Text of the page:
About 15% of the books in my study

The only rooms in our house without bookshelves are the downstairs toilet and bathroom. There are several hundred photography books, quite possibly well over a thousand; at least a couple of hundred cookery books; histories; books on economics; texts on religion; encyclopaedias; dictionaries; travel books; bound copies of magazines... The list goes on. Reviews of new books are not hard to find. Reviews of older books are another matter. Trustworthy reviews are even rarer, the more so when the books are drawn from an eclectic and indeed partially random library assembled over almost sixty years.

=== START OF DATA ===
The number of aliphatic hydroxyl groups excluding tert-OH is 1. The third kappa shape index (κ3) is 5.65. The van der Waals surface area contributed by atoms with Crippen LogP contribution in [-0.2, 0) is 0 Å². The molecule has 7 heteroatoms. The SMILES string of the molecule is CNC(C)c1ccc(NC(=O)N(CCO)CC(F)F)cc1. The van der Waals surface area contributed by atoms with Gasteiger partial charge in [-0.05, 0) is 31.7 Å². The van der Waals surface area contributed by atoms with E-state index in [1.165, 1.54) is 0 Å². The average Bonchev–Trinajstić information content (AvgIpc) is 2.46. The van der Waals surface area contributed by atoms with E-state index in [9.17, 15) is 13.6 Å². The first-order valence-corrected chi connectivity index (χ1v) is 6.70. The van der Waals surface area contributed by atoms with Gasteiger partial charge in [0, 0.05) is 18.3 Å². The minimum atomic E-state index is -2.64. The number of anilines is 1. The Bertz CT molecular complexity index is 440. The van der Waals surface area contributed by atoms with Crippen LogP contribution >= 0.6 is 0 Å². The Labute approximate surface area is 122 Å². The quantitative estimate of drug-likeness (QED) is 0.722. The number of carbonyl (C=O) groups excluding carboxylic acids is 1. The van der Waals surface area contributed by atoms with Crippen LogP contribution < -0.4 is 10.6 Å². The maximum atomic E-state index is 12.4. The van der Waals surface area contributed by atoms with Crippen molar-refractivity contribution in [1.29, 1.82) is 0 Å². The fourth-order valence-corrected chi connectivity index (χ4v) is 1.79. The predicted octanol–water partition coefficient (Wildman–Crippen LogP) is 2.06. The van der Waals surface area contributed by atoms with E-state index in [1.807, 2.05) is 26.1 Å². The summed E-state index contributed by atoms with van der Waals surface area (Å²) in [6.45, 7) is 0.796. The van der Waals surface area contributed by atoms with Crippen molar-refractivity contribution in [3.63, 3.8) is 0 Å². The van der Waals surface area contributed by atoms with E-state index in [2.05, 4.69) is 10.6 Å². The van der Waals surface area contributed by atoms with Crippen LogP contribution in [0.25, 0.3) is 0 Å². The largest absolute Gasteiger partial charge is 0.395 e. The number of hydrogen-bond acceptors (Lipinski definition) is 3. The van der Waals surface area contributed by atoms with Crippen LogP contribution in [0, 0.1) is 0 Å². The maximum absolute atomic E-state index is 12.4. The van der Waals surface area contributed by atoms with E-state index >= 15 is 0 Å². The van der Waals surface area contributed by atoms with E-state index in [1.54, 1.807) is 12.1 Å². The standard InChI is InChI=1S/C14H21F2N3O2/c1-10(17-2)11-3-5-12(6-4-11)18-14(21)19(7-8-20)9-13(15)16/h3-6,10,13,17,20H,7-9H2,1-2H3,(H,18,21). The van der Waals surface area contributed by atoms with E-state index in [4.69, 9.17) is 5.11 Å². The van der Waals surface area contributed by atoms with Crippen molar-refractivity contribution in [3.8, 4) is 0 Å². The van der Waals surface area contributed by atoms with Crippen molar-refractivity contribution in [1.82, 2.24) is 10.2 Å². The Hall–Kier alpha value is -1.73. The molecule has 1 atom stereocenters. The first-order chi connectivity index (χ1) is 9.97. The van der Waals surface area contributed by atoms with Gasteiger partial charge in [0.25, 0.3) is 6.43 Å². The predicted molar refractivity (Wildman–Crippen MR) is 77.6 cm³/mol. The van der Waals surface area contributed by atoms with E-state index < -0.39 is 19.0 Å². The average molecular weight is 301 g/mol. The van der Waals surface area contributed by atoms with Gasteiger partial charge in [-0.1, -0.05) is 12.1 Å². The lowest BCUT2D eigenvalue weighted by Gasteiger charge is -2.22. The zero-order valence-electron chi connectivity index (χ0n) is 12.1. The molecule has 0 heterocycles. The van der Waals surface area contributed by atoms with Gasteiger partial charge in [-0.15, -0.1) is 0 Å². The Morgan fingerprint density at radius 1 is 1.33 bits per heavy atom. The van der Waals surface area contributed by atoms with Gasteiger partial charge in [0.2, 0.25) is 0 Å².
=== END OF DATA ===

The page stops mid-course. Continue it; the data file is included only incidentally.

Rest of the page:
“Trustworthy” in this context means "reasonably reliable or predictable”. If you read a score of (for example) Amazon reviews, they are likely to have been written by a score of people who range from the erudite to the semi-literate, and whose backgrounds vary enormously. At least if you read my reviews you will be able to build up an idea of my prejudices, education and so forth. If after reading a few of my reviews you decide that you are going to like whatever I dislike, and vice versa, that's fine too. I bought Shashi Tharoor's The Great Indian Novel solely on the strength of a negative review in the Los Angeles Times: the review was so parochial and ill-informed that I was reasonably sure I'd love the book. I was right.

Monsters and Madonnas

Wallace Heaton Blue Book

1066 And all that

Tory Heaven (May 29th 2017)

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